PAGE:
Written and Directed by: Frank Darabont
Starring: Thomas Jane, Marcia Gay Harden, Laurie Holden, Andre Braugher, William Sadler, Jeffrey DeMunn
Man, I wasn't so pissed by a movie in a long time. This shouldn't be considered a review, more like a rambling article. The film in question is Frank Darabont's The Mist, a film based on Stephen King's novella about a group of people trapped in a grocery store while a mysterious mist with terrifying monsters dwells outside. If there was a horror movie cliche manual somewhere, you probably wouldn't find The Mist in there, since it was in fact critically moderately well-received (something which I am quite frankly baffled by) and there were so many renowned names both behind and in front of the camera involved. But let me begin...
It's a shame that people behaving incredibly dumb in a movie cannot be considered as a plot hole (something which this movie has a lot too, we'll get to that later). There are plenty of your typical horror C-movie reactions to monsters where everyone stands stiff, nobody tries to run in other direction, someone starts rejoicing before the situation has nearly come to an end and so on and so forth. What surprised me is how much the acting and the dialogue were atrocious, getting progressively worse as the film moved on. There was especially one scene which was downright insulting dialogue-wise, where the characters go into a sudden philosophical discussion about the destructive nature of humanity, a.k.a. hitting the viewer's head with the film's message with a hammer, in the case we haven't got it figured out, since it is oh so hard to comprehend what the director Frank Darabont is trying to tell us.
The characters couldn't be more card-board if Darabont tried (and this is the guy who did write, better said adapt some wonderful characters in The Shawshank Redemption). You have the good guy who can't do no wrong in Thomas Jane [SPOILER](don't worry, I'll get to the ending in a bit)[/SPOILER], you've got the good fair lady in Laurie Holden's character, the utterly dumb blue-collar creep (I hope William Sadler got a good paycheck, since it would be painful to play such a plastic character... for me anyway), the sceptic and utter denial guy (Andre Braugher, WTF? Ever since your brilliant work in Homicide you seemed to go AWOL). The actions of these characters are all so painfully clichéd and predictable, and there is not a single moment where any of these start to show any layers whatsoever (there's Jane always being a brave knight, there's Sadler always being a babbling coward, there's Braugher in his denial mode even though he is aware there are people dead under mysterious circumstances...Must I go on?).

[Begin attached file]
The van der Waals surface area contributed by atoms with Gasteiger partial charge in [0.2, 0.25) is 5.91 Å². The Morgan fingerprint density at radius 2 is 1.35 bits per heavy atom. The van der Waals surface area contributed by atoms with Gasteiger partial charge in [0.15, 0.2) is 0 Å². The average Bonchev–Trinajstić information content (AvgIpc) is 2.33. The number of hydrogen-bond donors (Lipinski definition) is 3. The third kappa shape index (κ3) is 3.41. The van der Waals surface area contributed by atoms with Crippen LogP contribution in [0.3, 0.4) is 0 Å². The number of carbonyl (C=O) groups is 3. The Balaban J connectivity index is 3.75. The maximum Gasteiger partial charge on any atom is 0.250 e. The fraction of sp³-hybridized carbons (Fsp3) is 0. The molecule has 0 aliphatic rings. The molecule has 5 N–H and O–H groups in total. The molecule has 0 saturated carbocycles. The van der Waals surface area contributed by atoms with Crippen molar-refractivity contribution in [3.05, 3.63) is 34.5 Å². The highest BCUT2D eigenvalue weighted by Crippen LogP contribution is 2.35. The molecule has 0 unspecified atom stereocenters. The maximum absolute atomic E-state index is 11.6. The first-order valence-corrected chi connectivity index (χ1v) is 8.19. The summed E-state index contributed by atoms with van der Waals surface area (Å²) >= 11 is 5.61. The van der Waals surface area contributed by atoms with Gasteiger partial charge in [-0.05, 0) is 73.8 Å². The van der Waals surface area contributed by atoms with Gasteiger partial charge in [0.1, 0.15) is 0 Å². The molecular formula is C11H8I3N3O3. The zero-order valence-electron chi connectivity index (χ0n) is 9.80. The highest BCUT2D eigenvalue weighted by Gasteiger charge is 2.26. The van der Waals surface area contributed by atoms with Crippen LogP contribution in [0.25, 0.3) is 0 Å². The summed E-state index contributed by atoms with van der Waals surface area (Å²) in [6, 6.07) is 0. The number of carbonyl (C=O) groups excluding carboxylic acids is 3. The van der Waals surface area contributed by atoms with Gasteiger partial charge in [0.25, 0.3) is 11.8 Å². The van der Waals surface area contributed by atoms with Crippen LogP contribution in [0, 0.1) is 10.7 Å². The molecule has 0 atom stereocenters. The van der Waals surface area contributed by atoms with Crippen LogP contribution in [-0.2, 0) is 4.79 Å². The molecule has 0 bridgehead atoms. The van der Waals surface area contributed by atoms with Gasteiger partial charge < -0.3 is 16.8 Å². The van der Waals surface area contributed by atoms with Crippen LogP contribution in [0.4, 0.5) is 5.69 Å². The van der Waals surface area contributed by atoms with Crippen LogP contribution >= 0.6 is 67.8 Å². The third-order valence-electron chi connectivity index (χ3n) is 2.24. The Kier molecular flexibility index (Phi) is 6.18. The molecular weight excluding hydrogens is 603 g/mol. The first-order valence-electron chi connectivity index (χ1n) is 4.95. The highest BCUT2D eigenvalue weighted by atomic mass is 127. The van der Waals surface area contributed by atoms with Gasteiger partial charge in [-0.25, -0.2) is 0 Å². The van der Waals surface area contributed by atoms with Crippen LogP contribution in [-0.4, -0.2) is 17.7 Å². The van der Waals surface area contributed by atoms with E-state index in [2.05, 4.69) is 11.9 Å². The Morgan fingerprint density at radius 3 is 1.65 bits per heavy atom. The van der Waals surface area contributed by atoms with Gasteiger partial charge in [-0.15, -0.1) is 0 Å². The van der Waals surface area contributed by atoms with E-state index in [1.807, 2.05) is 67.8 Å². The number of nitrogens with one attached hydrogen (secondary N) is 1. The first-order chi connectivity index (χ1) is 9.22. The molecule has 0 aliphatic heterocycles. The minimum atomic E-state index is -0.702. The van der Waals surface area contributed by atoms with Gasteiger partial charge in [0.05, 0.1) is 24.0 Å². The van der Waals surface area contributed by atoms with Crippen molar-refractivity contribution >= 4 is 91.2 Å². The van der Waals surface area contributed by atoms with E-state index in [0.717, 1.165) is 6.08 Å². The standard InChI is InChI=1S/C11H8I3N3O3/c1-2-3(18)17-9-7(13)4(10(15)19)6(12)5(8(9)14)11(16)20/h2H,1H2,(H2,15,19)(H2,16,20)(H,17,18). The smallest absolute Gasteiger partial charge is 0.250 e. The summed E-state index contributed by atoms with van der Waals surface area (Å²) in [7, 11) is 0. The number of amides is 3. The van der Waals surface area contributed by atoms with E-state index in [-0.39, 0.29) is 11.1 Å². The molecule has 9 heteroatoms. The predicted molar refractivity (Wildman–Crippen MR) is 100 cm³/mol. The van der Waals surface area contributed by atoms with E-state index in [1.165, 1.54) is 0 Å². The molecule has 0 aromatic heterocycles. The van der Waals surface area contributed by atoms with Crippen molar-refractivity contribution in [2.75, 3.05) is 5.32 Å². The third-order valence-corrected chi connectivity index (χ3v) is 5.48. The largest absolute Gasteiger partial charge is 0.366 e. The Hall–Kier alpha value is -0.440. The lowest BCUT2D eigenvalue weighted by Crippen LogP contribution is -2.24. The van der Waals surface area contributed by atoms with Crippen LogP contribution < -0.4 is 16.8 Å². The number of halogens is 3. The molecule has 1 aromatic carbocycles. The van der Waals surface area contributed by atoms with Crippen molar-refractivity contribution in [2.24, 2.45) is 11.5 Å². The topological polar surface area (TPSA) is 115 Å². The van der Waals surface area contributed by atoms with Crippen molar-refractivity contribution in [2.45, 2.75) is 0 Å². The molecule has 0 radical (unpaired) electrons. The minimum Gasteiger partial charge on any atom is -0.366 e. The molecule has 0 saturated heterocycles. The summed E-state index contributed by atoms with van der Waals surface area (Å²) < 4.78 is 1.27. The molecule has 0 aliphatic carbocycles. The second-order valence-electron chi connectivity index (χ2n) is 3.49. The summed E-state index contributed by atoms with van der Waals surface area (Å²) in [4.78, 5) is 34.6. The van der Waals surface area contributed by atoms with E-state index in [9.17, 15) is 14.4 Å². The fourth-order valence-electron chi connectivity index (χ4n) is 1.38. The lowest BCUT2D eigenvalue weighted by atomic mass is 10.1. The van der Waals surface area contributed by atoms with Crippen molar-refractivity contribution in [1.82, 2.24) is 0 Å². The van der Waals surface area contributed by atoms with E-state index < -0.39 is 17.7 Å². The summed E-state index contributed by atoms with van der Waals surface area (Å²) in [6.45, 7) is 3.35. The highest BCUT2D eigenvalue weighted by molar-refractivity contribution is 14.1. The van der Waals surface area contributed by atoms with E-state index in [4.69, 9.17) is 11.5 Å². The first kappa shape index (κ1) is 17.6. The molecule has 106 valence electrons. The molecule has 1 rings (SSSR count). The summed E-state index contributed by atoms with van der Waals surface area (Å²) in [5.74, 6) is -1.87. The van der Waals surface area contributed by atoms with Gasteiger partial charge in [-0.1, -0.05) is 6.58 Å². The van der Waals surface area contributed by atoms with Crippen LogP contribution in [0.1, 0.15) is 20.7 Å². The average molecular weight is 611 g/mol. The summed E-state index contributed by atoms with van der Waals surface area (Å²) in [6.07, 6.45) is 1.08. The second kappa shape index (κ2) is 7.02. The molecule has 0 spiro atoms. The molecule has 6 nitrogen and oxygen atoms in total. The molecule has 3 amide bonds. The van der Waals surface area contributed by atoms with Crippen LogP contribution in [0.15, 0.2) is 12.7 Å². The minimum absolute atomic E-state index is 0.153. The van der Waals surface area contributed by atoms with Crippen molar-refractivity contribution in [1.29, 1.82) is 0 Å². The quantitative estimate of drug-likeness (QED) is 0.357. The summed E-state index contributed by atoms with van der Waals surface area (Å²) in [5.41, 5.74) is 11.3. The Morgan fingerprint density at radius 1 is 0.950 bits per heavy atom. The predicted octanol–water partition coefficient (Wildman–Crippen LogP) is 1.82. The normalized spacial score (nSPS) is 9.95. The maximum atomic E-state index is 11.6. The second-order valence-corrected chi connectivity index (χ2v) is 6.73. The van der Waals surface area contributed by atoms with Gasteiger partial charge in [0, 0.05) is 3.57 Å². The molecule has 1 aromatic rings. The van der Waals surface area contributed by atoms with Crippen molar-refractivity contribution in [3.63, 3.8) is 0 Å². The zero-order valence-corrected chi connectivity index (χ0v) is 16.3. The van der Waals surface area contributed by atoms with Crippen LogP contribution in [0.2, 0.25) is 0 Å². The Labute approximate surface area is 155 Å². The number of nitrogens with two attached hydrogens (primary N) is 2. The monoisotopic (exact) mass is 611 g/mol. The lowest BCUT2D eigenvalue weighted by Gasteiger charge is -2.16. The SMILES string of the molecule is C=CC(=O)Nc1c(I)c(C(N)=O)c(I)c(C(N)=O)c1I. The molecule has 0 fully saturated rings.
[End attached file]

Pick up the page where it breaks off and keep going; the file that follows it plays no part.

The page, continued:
The only character I did find reasonably executed was Marcia Gay Harden's gleefully malicious religious fanatic Mrs. Carmody, which was a character that was delightful to hate (unlike other main characters that should have been likeable... Nice try, Mr.Darabont). Even though I find the religious/extremist angle the only interesting thing in the movie, even that seemed underdeveloped (Jane's character wakes up after one day and Carmody already has most of the power in the store - none of the characters in Carmody's control were believable and seemed like caricatures - ditto on Sadler's character).
And something that needs to be touched upon is the "controversial" ending, which I find downright laughable (and surprising that Stephen King actually liked this changed version from the novella).
[SPOILER]For some unknown reason, there is not a single attack from the monsters as soon as our heroes get into the car and manage to escape from the market premises. But if we go beyond that, we can marvel their stupidity once more - instead of finding a shelter (hell, they've managed to survive in the interior for 3-4 days) or another car before the fuel went out in their car (as there were no monster sightings since the market), they decide to drive it until there's no more fuel left on an open road, so they can stay there afterwards like sitting ducks (yeah, they tried to escape the mist, but you can start to have a plan B at least 10 minutes before the fuel goes out, right? Too bad I hadn't had a plan B to escape this trainwreck). The characters decide to finish their horrible fate by ways of suicide. Jane's character walks out of the car, revolted by what he has done and by his own horrible acting (to tell you the truth, I blame Darabont's direction - Laurence Olivier couldn't make that believable) and suddenly - FROM THE DIRECTION THEY'VE DRIVEN BEFORE - there are hundreds of soldiers approaching, burning everything as they go. Another 20 seconds of Thomas Jane shrieking because he has just killed 4 people (including his kid) in vain and me laughing by his performance and the whole absurdity of this scenario. So, all this driving and they've managed to miss so many tanks and soldiers, survivors being salvaged (or more importantly, the other way around)... Makes me laugh just thinking of it![/SPOILER] It's nice to see Darabont trying to avoid your typical Hollywood happy ending cliche, but I've seen plenty of crappy happy endings that made a lot more sense than this.
[SPOILER]God that ramble turned out to be a lot bigger than I had planned. Any thoughts?[/SPOILER]